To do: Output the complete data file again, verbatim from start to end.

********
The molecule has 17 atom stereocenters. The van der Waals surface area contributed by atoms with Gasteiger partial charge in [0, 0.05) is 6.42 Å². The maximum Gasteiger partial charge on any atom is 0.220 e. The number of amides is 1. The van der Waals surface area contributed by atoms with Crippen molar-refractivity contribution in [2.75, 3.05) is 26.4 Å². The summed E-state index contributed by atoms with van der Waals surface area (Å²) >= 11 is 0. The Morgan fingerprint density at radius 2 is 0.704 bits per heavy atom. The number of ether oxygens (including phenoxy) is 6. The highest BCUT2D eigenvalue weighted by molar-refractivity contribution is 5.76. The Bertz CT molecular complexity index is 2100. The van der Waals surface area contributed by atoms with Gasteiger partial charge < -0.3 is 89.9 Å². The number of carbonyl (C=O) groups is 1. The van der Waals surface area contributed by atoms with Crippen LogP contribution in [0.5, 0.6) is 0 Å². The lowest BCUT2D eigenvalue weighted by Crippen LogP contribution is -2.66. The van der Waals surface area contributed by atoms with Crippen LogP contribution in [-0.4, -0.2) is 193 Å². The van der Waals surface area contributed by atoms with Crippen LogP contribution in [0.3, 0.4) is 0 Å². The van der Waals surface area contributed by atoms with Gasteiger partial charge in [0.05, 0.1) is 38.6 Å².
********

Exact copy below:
The molecule has 17 atom stereocenters. The van der Waals surface area contributed by atoms with Gasteiger partial charge in [0, 0.05) is 6.42 Å². The maximum Gasteiger partial charge on any atom is 0.220 e. The number of amides is 1. The van der Waals surface area contributed by atoms with Crippen molar-refractivity contribution in [2.75, 3.05) is 26.4 Å². The summed E-state index contributed by atoms with van der Waals surface area (Å²) >= 11 is 0. The Morgan fingerprint density at radius 2 is 0.704 bits per heavy atom. The number of ether oxygens (including phenoxy) is 6. The highest BCUT2D eigenvalue weighted by molar-refractivity contribution is 5.76. The Bertz CT molecular complexity index is 2100. The van der Waals surface area contributed by atoms with Gasteiger partial charge < -0.3 is 89.9 Å². The number of carbonyl (C=O) groups is 1. The van der Waals surface area contributed by atoms with Crippen LogP contribution in [0.5, 0.6) is 0 Å². The lowest BCUT2D eigenvalue weighted by Crippen LogP contribution is -2.66. The van der Waals surface area contributed by atoms with Crippen LogP contribution in [-0.4, -0.2) is 193 Å². The van der Waals surface area contributed by atoms with Crippen LogP contribution in [0.3, 0.4) is 0 Å². The van der Waals surface area contributed by atoms with Gasteiger partial charge in [0.05, 0.1) is 38.6 Å².